Micro, Small and Medium enterprises (SMEs) have a huge potential to create long lasting social value especially because their business models, products and proximity caters for the everyday needs of the larger part of our population.
Creating social value means executing initiatives that can address social problems and sustain progressive change to improve the overall quality of life for people.
Today, it well accepted that SMEs are well positioned to intervene in the developmental challenges that we face in our country, and we need to develop policies that increase their capacity to do so.
Being the constant touch points with a very wide demographic, SME operations intertwine with consumers’ daily routines, making it easy for them to inculcate cultural shifts and normalize them.
A food vendor, for example, will be best placed to drive a campaign against littering by ensuring that their shop provides bins for their customers, teaching them how to use them.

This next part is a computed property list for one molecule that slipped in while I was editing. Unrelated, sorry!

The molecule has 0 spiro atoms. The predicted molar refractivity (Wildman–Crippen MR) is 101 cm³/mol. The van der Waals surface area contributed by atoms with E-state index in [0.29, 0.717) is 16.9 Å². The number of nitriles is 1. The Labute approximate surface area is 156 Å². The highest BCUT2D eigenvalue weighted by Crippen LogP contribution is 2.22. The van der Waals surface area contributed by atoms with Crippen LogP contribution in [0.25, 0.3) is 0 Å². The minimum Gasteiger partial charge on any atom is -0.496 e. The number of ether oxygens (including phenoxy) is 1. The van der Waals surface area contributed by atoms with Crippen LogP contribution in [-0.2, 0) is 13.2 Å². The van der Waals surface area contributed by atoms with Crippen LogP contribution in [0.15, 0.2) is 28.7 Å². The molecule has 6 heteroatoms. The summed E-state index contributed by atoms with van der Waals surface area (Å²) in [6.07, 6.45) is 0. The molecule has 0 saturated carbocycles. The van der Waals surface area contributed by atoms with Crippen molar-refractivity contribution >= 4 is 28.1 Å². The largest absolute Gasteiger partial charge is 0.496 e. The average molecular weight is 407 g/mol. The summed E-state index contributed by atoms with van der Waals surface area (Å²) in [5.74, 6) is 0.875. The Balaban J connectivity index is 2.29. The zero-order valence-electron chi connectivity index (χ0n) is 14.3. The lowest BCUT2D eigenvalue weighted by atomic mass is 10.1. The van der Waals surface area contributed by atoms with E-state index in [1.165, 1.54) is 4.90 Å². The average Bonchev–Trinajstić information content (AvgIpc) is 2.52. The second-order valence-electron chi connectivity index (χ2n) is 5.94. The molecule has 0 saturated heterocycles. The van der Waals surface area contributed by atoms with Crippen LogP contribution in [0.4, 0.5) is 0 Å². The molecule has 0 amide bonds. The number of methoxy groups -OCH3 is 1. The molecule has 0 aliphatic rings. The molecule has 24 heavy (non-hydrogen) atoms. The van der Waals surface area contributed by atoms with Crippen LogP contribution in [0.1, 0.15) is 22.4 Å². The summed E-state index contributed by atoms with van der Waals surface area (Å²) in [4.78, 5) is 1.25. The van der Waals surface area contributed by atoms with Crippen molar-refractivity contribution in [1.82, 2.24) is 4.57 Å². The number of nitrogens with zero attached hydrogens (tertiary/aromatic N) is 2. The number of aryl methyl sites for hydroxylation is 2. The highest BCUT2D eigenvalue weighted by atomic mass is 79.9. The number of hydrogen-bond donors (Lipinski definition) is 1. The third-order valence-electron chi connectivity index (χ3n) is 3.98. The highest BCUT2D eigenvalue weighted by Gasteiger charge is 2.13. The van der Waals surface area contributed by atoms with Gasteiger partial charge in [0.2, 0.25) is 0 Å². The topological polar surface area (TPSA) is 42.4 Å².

For the consumers, seeing this being practiced on a daily basis, in a place that they frequent and are familiar with, the idea of waste segregation ceases to be alien and a new consciousness is instilled. Ultimately, social value is created towards the end goal of environmental conservation.
This demonstrates how stakeholder participation in policy development goes a long way in ensuring successful execution. If SMEs are involved in the formulation of policies that will affect their businesses, they will champion the effective implementation of the same.